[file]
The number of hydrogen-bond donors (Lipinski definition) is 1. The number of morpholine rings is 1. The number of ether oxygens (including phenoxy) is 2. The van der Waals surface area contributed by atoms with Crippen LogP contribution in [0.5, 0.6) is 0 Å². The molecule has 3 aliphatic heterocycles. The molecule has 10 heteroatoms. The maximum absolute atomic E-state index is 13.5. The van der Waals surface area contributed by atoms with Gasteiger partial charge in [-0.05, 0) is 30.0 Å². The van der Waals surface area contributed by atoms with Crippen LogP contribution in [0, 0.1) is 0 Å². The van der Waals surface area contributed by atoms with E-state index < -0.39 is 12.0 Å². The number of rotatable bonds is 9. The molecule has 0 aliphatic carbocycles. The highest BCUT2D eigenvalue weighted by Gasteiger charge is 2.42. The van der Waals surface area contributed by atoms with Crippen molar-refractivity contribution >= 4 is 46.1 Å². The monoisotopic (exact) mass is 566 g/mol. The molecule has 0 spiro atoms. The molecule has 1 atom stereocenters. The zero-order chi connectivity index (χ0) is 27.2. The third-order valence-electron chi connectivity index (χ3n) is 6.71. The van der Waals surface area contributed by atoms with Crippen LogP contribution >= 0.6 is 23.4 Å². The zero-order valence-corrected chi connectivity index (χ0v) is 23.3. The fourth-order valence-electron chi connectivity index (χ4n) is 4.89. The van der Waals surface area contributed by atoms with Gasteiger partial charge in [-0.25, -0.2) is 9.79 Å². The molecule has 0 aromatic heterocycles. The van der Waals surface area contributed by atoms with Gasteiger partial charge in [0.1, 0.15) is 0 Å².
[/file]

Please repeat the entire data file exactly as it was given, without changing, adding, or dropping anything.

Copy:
The number of hydrogen-bond donors (Lipinski definition) is 1. The number of morpholine rings is 1. The number of ether oxygens (including phenoxy) is 2. The van der Waals surface area contributed by atoms with Crippen LogP contribution in [0.5, 0.6) is 0 Å². The molecule has 3 aliphatic heterocycles. The molecule has 10 heteroatoms. The maximum absolute atomic E-state index is 13.5. The van der Waals surface area contributed by atoms with Gasteiger partial charge in [-0.05, 0) is 30.0 Å². The van der Waals surface area contributed by atoms with Crippen LogP contribution in [0, 0.1) is 0 Å². The van der Waals surface area contributed by atoms with E-state index < -0.39 is 12.0 Å². The number of rotatable bonds is 9. The molecule has 0 aliphatic carbocycles. The highest BCUT2D eigenvalue weighted by Gasteiger charge is 2.42. The van der Waals surface area contributed by atoms with Crippen molar-refractivity contribution >= 4 is 46.1 Å². The monoisotopic (exact) mass is 566 g/mol. The molecule has 0 spiro atoms. The molecule has 1 atom stereocenters. The zero-order chi connectivity index (χ0) is 27.2. The third-order valence-electron chi connectivity index (χ3n) is 6.71. The van der Waals surface area contributed by atoms with Crippen LogP contribution >= 0.6 is 23.4 Å². The zero-order valence-corrected chi connectivity index (χ0v) is 23.3. The fourth-order valence-electron chi connectivity index (χ4n) is 4.89. The van der Waals surface area contributed by atoms with Gasteiger partial charge in [-0.25, -0.2) is 9.79 Å². The molecule has 0 aromatic heterocycles. The van der Waals surface area contributed by atoms with Gasteiger partial charge in [0.1, 0.15) is 0 Å².